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iShares cuts fees to 0.07% for U.S. total-market ETFs

Indirect exposure provided to nearly 4,000 stocks.

Rudy Luukko 12 January, 2016 | 6:00PM
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As of today, individual investors can obtain passive exposure to virtually the entire U.S. stock market for a management fee of seven basis points, three basis points less than before. The fee reductions took effect for iShares Core S&P U.S. Total Market Index (XUU) and iShares Core S&P U.S. Total Market Index (CAD-Hedged) (XUH).

Today's price cuts widen the fee gap between the iShares ETFs and the competing Vanguard U.S. Total Market Index (VUN), which charges 15 basis points. More importantly, they illustrate the wide gap in fees between passively managed ETFs and traditional mutual funds that charge substantially more to pay for active management and for embedded advisor compensation.

In terms of total market capitalization, the iShares and Vanguard total-market ETFs provide exposure to everything from mega-cap stocks to microcaps. By comparison, the most widely accepted market benchmark for broadly diversified U.S. Equity funds -- the large-cap S&P 500 Index -- covers more than 80% of the market and excludes smaller-cap stocks.

With their new pricing, the iShares total-market ETFs are right at the low end for U.S. equity ETFs as a whole. Management fees for ETFs that track the S&P 500 index are currently in the range of seven to 10 basis points among the low-cost providers. For mutual funds in the U.S. Equity category, the median management fee (not including fund expenses) is 1.85%, a steep hurdle to clear in attempting to provide competitive performance.

The strategies and benchmarks of the iShares and Vanguard total-market ETFs aren't identical, but they're close enough that there's very little to differentiate them in terms of their market exposure.

Vanguard U.S. Total Market Index's benchmark is the CRSP U.S. Total Market Index, maintained by the Chicago-based Center for Research in Security Prices, which has more than 3,700 names. The benchmark for iShares Core S&P U.S. Total Market Index and its currency-hedged version is the S&P Total Market Index, which has even more names, at roughly 3,950.

Because of their corporate connections, it's feasible for both iShares sponsor BlackRock Asset Management Canada Ltd. and Vanguard Investments Canada Inc. to offer these mandates at very low costs.

As the Canadian subsidiaries of global money-management giants, they enjoy economies of scale because they don't need to do all the work of creating the ETF portfolios locally. Their U.S. total-market ETFs -- and many others in their TSX-listed line-ups -- are essentially shareholders of huge U.S.-domiciled funds managed by their corporate siblings.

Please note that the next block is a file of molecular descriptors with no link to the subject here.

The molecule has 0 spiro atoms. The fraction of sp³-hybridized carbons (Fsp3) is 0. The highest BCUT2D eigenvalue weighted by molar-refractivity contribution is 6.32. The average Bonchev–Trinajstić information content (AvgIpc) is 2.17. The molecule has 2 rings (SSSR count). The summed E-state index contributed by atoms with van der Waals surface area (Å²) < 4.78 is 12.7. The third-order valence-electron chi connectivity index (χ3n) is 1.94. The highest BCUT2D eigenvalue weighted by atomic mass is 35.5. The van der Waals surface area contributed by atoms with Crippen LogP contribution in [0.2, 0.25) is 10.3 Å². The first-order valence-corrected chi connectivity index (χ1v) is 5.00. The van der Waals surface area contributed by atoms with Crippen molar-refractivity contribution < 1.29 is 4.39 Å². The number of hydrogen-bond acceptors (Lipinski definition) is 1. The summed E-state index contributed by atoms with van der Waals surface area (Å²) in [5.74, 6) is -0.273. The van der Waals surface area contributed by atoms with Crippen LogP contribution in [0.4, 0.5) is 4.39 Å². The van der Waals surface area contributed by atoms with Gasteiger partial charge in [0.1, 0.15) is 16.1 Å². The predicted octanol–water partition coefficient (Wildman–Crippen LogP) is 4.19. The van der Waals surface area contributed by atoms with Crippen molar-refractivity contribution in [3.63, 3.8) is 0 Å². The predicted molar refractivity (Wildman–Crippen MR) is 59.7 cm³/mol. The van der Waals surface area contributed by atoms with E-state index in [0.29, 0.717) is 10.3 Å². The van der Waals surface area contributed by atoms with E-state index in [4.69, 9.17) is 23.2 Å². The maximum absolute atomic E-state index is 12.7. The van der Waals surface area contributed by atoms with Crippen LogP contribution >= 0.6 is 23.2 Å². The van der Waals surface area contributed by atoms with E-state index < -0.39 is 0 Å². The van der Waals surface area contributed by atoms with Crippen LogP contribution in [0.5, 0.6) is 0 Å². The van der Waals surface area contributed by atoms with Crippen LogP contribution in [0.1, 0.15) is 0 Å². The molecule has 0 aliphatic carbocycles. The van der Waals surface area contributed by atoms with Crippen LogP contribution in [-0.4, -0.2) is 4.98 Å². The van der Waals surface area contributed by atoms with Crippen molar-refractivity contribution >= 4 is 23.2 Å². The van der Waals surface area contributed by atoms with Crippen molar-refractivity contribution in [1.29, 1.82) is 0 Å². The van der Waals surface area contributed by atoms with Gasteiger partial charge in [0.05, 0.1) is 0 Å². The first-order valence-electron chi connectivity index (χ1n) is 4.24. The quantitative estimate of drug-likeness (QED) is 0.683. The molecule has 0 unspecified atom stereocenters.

The two iShares U.S. total-market ETFs in Canada obtain their exposure by holding U.S.-listed ETFs that track large-cap, mid-cap and small-cap indexes respectively: iShares Core S&P 500 (IVV), iShares Core S&P Mid-Cap (IJH) and iShares Core S&P Small-Cap (IJR). Another holding is iShares Core S&P Total U.S. Stock Market (ITOT), which is the U.S. listed equivalent of the Canadian ETF.

The TSX-listed Vanguard U.S. Total Market Index does not directly hold the index stocks either. Instead, its primary holding is the U.S.-listed Vanguard Total Stock Market (VTI). This ETF employs a sampling procedure designed to replicate closely the performance of the index and its key characteristics, including industry weightings and market capitalization, as well as key financial metrics such as price-earnings ratio and dividend yield.

Sampling also forms part of the indexing strategy of the small-cap ETF that is among the holdings of the TSX-listed iShares total-market ETFs. So while both iShares and Vanguard offer the broadest U.S. equity exposure to Canadian investors, neither of them attempt the unwieldy if not impossible task of trying to hold every constituent small-cap stock in their respective benchmarks.

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About Author

Rudy Luukko

Rudy Luukko  Rudy Luukko is a freelance writer who contributes to on topics involving fund industry trends and regulatory issues. He retired in May 2018 from his position as editor, investment and personal finance, at Morningstar Canada, where he had worked since 2004. He has also worked as an editor and writer for various general, specialty and institutional media, and he has co-authored courses for the Canadian Securities Institute. Follow Rudy on Twitter: @RudyLuukko.

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